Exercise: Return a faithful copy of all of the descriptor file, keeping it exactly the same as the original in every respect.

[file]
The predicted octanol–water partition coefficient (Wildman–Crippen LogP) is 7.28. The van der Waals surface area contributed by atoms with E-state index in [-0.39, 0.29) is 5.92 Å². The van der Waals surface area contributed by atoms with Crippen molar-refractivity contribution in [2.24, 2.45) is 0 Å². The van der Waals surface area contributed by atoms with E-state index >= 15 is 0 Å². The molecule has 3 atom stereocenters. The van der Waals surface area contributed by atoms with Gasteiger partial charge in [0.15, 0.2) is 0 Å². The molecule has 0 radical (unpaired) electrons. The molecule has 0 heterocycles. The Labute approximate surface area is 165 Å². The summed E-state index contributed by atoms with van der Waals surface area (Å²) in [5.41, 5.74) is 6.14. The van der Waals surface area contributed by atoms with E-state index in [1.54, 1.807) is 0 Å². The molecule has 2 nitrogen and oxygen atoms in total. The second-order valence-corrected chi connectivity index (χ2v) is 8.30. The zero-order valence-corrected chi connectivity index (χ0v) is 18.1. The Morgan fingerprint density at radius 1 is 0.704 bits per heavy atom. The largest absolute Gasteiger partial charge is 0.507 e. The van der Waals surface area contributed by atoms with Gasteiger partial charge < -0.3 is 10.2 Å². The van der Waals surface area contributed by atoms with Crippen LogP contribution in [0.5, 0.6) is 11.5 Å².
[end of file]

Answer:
The predicted octanol–water partition coefficient (Wildman–Crippen LogP) is 7.28. The van der Waals surface area contributed by atoms with E-state index in [-0.39, 0.29) is 5.92 Å². The van der Waals surface area contributed by atoms with Crippen molar-refractivity contribution in [2.24, 2.45) is 0 Å². The van der Waals surface area contributed by atoms with E-state index >= 15 is 0 Å². The molecule has 3 atom stereocenters. The van der Waals surface area contributed by atoms with Gasteiger partial charge in [0.15, 0.2) is 0 Å². The molecule has 0 radical (unpaired) electrons. The molecule has 0 heterocycles. The Labute approximate surface area is 165 Å². The summed E-state index contributed by atoms with van der Waals surface area (Å²) in [5.41, 5.74) is 6.14. The van der Waals surface area contributed by atoms with E-state index in [1.54, 1.807) is 0 Å². The molecule has 2 nitrogen and oxygen atoms in total. The second-order valence-corrected chi connectivity index (χ2v) is 8.30. The zero-order valence-corrected chi connectivity index (χ0v) is 18.1. The Morgan fingerprint density at radius 1 is 0.704 bits per heavy atom. The largest absolute Gasteiger partial charge is 0.507 e. The van der Waals surface area contributed by atoms with Gasteiger partial charge < -0.3 is 10.2 Å². The van der Waals surface area contributed by atoms with Crippen LogP contribution in [0.5, 0.6) is 11.5 Å².